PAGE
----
The Arrowverse’s White Canary could easily have simply been Oliver Queen’s murdered girlfriend, and the bisexual defector from the League of Assasins could have easily been yet another tally mark in the ledger of "bury your gays." Instead, her revival from the Lazarus pit breathed literal new life into the character, giving her desire for a personal redemption story that allowed her to justify her own continued existence to herself. In that time she’s gone on to become the leader of the Legends of Tomorrow, saving not just a single city but all of reality over and over again, and kissing quite a few queens (as well as a particularly alluring time agent) along the way. While her origins may lie in television and not the comics, Sara Lance is still a high water mark for what DC characters can be. - Riley Silverman
When you're an undying being more powerful than a god, you have a lot of time to perfect your style. Death, sister of Sandman and one of the Endless, doesn’t take this charge lightly, carefully cultivating her punk appearance. Layer on top of that the fact that Death is actually kind and perky and you’ve got one amazing personification of the end of life — and the beginning because life is cyclical, obvi. That’s not to say that that Death isn’t a heavy hitter. She’s the only one of the Endless to have ever scared the Furies and just might be the strongest bitch in the universe. You won’t catch Death bragging about her omnipotence or her omniscience, though, because she hates the way the other big guns are their own biggest fans. Death is the coolest, the most powerful, and the least obtrusive. Unless it’s your curtain call, in which case, she’s going to help you slip the mortal coil with kindness and grace. Long live, er, reign, Death! - S.E. Fleenor
Our beloved Harley Quinn is not the only character introduced to comics via Batman: The Animated Series. Another was our girl Renee Montoya, who began as a cynical but surprisingly well-adjusted member of the GPD. As usual, once introduced to the comics, she became significantly grimmer. She co-starred in Gotham Central, enjoyed a brief but meaningful work partnership with a pre-Spectre Crispus Allen, was outed as a lesbian by an obsessive Two-Face, and quit the force entirely to eventually become the new Question. Renee improved upon the legacy of the Question by actually listening to the answers and exhibiting greater moral flexibility and compassion. In 52 we discovered that she and Kate Kane had been an item in her early days on the force, and they remain one of the great ships of comics. Renee brings that good drama to our table, and it’s great. Although seldom given the spotlight she deserves, she remains highly entertaining even in a supporting role. This is someone that makes every story she’s in about 100% better just by walking in, saying three lines, then bouncing. We love you, Renee! - Sara Century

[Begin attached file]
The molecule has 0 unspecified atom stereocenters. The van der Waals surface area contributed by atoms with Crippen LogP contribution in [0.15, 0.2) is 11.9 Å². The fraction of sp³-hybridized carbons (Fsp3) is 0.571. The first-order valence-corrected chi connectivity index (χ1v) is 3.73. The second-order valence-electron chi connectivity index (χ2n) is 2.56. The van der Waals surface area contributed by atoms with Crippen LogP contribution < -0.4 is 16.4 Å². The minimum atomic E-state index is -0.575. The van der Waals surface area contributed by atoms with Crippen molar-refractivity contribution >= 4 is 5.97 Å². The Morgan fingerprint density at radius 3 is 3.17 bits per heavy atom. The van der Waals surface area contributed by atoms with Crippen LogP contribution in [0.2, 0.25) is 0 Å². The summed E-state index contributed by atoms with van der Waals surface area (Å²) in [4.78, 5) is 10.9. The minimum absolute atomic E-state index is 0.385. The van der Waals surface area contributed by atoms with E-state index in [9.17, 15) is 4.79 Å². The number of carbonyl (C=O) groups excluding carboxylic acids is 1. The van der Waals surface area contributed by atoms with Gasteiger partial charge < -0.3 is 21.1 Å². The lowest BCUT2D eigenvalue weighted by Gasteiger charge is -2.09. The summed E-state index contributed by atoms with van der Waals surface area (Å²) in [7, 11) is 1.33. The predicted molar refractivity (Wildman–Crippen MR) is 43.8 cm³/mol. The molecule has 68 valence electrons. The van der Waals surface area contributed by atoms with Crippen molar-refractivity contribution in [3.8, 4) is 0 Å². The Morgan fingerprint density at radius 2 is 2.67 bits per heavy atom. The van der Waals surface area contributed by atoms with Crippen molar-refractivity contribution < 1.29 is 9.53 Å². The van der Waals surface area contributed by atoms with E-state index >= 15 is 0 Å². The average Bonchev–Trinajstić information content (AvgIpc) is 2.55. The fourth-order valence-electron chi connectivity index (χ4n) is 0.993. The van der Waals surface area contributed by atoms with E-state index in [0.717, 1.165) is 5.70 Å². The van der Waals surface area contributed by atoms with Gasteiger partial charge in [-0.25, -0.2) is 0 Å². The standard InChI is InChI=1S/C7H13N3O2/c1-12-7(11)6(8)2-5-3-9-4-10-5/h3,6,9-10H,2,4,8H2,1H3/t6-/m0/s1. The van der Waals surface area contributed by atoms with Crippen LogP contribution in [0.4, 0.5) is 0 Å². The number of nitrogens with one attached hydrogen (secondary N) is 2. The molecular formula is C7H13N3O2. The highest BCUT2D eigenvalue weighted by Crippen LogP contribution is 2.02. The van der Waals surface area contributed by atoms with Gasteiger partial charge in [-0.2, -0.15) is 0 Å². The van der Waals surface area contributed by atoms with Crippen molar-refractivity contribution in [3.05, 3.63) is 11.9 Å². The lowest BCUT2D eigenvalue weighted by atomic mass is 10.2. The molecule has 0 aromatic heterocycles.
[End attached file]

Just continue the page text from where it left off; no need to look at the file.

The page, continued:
Don’t try to tell me that Lois Lane isn’t a hero. Lois has been there just as long as Superman, out on the streets of Metropolis doing her best to help her fellow man. She just used a pen or keyboard or camera as her weapons instead of super strength and eye lasers. In fact, you could say that Lois, in all her human vulnerability and stubborn refusal to back down even when Lex Luthor is basically dangling her over the edge of a skyscraper, is actually braver than the Man of Steel. I’m not saying you have to — but you could. In addition to her doggedness and her loyalty and her drive, Lois is also someone genuinely worthy of admiration. She’s a good journalist. Not just good at her job, but she believes in the power of good, proper journalism to do just as much good as the superheroes she’s surrounded by every day. She’s committed to a kind of morality to which many of us should aspire, even if her methods sometimes color a little outside the lines. - Tricia Ennis
We're talking specifically here of the live-action Mera in last year's big-budget blockbuster Aquaman. She. Is. AWESOME. Mera is a diplomat who risks her life to maintain peace with the surface world when her fiance decides to rule the world. Thanks to the legacy of Aquaman's mom Atlanna, we know what happens to women who transgress arranged marriages in Atlantis, and so we know exactly what Mera risks to preserve peace. She is brave, and holy hell is she powerful. I still don't understand why she isn't the Ocean Master, because she can control all water and doesn't need a fancy fork to do it. Mera is at least as powerful as Arthur Curry, but do you see her trying to take over worlds or declaring herself Ocean Master? No. Because Mera has other sh*t to do, like "maintain peace" and "rebuild Atlantis" and "train Arthur for the job he is horribly unsuited for but for which I am the perfect candidate but do you hear me complaining about being passed over for leadership? No, because I have too much to do to get worked up about it." Mera is BUSY, y'all. - Sarah Marrs